One example to consider is maths. As part of the current major curriculum reform, the Minister for Education and Skills places great emphasis on the importance of mathematical standards at all levels – bottom up and top down. Ironically, one of the subjects not mentioned anywhere in the Research Prioritization report is mathematics. Mathematics could be said to have fallen between fourteen stools. Maths is everywhere, and at the same time, nowhere, because there is no research support. This could have consequences for mathematical standards at all levels.

The ignoring of maths does not recognize the importance of mathematics as a subject in itself, a subject that needs support by itself and not just as a servant to a priority application area.

The solution is for the government to not prioritize certain areas to the total exclusion of other areas. Prioritizing means allocating a majority of resources, but not all resources. Indeed, the press release of the launch of the RPSG report last March stated “…the Government’s plan to target the majority of the Government’s core €500million budget…”.

The government can and should fund research across all subjects, to varying degrees according to the priorities and available resources. There are several funding agencies available to distribute the €500 million research budget. Some leadership and joined-up thinking is required to allocate funds across the different agencies, which come under different government departments. There are encouraging signs in this regard from the Prioritization Action Group, chaired by Minister Seán Sherlock, which has been established to accomplish this task.

The whole research prioritization strategy could have other negative consequences. It is known as “picking winners” and is a high-risk strategy. An article ‘Picking winners, saving losers’ in The Economist (April 2010) concluded that the strategy usually fails, and works in certain circumstances only.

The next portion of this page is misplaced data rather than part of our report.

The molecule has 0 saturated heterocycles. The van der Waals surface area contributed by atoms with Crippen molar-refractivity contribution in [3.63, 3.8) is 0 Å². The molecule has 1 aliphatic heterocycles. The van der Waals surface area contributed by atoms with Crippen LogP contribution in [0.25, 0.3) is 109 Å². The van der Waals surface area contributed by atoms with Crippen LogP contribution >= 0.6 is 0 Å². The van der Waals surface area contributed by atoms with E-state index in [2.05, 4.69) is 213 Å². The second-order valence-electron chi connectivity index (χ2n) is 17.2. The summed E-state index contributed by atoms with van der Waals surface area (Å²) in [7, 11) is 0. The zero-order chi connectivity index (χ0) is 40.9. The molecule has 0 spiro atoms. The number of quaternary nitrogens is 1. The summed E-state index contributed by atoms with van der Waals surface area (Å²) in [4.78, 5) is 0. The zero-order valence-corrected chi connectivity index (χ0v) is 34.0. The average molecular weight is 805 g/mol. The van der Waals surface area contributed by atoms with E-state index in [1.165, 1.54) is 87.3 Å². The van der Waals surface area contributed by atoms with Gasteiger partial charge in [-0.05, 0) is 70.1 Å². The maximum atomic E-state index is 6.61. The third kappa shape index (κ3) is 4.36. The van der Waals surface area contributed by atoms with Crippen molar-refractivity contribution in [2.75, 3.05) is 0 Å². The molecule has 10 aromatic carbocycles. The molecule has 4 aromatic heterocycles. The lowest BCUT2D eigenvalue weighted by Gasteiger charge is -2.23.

One consequence is that we lose expertise in the non-priority areas, leaving us unable to respond to future challenges if there is a major development in one of those fields.

This strategy could also bring about a further downgrading of our universities, which are currently struggling in the world rankings. Research is one of the key components for these rankings. Excellent world-class researchers who are already working in Ireland will be excluded from funding simply because their area of research is not considered a priority area.  In order to receive support, they may move to another country.


Impact Factor – what it should and shouldn’t be used for

There was a good editorial in Nature Materials that clarified a few things for me about the impact factor.  They made the point that the impact factor of a journal in conjunction with the median does tell you something about the journal.  It does not tell you something about an individual person, or an individual paper. It should not be used for grant-giving, tenure, appointment or promotion.

There was another editorial in Nature on this topic in 2005.

And again in 2003.  This one comments on the fact that most people just copy references from another paper. I have definitely observed this. The rich get richer, and the poor get poorer, when it comes to citations. You have to get a paper in the loop, and then sit back and watch the citations pile up.

Unlike impact factor, citations do tell you something about an individual paper, after a suitable period of time has elapsed. Some people say that the only way to tell if a paper is a good paper is to read it yourself. I disagree. First of all, that doesn’t work if the field is not my field and I am not qualified to judge. Secondly, my opinion is just one person’s opinion, whereas if I look at the number of citations, I am getting the opinion of all the other researchers in that field in the whole world (in some sense). It would of course be better to pick up the phone and ask all the other people in that field individually what their opinion is, but that is not practical. I think the number of citations is a compromise, it’s not perfect because there are different reasons a paper might be cited, but it’s better than nothing.

There’s a related blog here, about the REF in the UK. The author makes the point that averaging the h-index over a department seems to be a reasonable measure. Another thing I learned here is that the impact factor will not be used in the REF in 2014.